11

I have a table with some images that I want to start out with no images in them.I have set the src="".But when viewed in a browser it shows broken image pics.

<tr>
<td><img src=""> </td>
<td><img src=""> </td>
<td><img src=""></td>
</tr>

How can I prevent the browser from showing the broken image pics or X or whatever until I put some data into the src attribute.

13 Answers 13

33

Add this inline event handler,

<img src="broken.png" onerror="this.style.display='none'" />
1
  • 1
    Adding alt="" as a fallback might be a good idea just in case users don't have JS enabled.
    – Logic1
    Commented Jan 5, 2017 at 8:58
25

Very simple answer is add alt attribute with empty value

<img src="" alt="" width="50" height="50"/>

width & height are optional

1
  • 1
    Simple, no-CSS, no-Javascript, cross-browser working workaround. Thanks.
    – zopieux
    Commented Apr 25, 2014 at 14:23
11

Simply don't put those img elements there. They have no semantic value. Also, you should read this article: Empty image src can destroy your site on NCZOnline

I guess you're changing the image source with Javascript anyways. You should simply add an img in the cell if there is not one yet (see the example in the MDC appendChild() page).

(Another, uglier solution is to hide the images by default (style="display: none;"), and only display them with Javascript if they get an src. But you should do the first one.)

0
5

Don't use images that point to nothing.

You could style them to have no visibility (will not work if you have anything in the src attribute, even if it is a bad URL):

img[src=''] 
{
  display: none;
}

But as I already said, if you don't have an image do display, don't put the tag on the page.

1
  • The best answer. Thank you. Commented Apr 22, 2022 at 21:04
4

That's not really an answer to your question, but for completeness' sake: One can remove the image on a loading error (e.g. with an inline script).

<img src="broken.png" onerror="this.parentNode.removeChild(this)">
3

Great solution that really helped me

img {  
  font-family: 'Helvetica';
  font-weight: 300;
  line-height: 2;  
  text-align: center;

  width: 100%;
  height: auto;
  display: block;
  position: relative;
}

img:after {  
  content: attr(alt);
  display: block;
  position: absolute;
  z-index: 2;
  top: 0;
  left: 0;
  width: 100%;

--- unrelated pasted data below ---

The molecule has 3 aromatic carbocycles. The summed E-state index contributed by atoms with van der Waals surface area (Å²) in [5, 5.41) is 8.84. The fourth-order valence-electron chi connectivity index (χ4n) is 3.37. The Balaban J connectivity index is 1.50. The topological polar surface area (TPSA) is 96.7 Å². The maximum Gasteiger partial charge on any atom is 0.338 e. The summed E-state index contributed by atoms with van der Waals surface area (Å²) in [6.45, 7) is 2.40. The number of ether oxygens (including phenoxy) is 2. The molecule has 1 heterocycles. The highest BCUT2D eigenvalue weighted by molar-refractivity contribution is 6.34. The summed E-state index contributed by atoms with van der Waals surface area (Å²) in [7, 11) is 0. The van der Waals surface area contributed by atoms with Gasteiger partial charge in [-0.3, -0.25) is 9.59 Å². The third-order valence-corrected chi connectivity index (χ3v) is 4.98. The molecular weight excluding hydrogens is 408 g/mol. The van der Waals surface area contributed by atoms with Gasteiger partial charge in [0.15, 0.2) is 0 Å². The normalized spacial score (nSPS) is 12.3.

height: 100%;
  background-color: #fff;
}

Idea from https://bitsofco.de/styling-broken-images/

1

Try this:

<img src="http://someurl.com" width='0' height='0'>

Why would you want to do that? I'm using an invisible image to track users -- it hits that url, which is not actually an image and doesn't return one, and logs the user making the request. I'm doing this in environments where I don't have client-side scripting (html email and Google Sites), and this is the easiest way to do it.

0

The src attribute is required to point to an image; if you have no image, don't use the img element.

You could use any other element and set the background-image property if required.

0

I’d suggest using CSS to hide the image tags initially:

<img src="" style="visibility: hidden;">

Then amend that from your JavaScript when you add the image URL:

yourImgObject.src = 'IMAGEURL';
yourImgObject.style.visibility = 'visible'
0

Don't put them there. Just insert them later with $('someelement').append("image");

0
0

If you're using Semantic UI React you can pass the img element to onError through the event's target property:

<Image src={imageObject.Url} onError={i => i.target.src=''} />
0

If you just want to get rid of broken image icon & don't want to hide the image and want to keep the resolution of it as is; Use a transparent base-64 image, to replace it.

Jquery:

$("img").on("error", function() {
    $(this).attr('src' ,'data:image/png;base64,iVBORw0KGgoAAAANSUhEUgAAAAEAAAABCAQAAAC1HAwCAAAAC0lEQVR42mNkYAAAAAYAAjCB0C8AAAAASUVORK5CYII=');
});

Pros:

  • No need to hide the image
  • No need to change Alt text of the image
  • base-64 image don't have specific height-width
  • works with jquery zoom (jquery.zoom.js), if the zoomed image is broken
0

I would just build on what others have provided by adding a placeholder or fallback image when the primary source is invalid. That way, you're guaranteed to return SOMETHING useful to the user. This is especially helpful when the source is service-driven or RESTful.

Source: missing-images-on-website

<img
    src="<%- data.primaryImage.url %>"
    alt="image description"
    onerror="this.onerror=null; this.src='unavailable.png';"
/>

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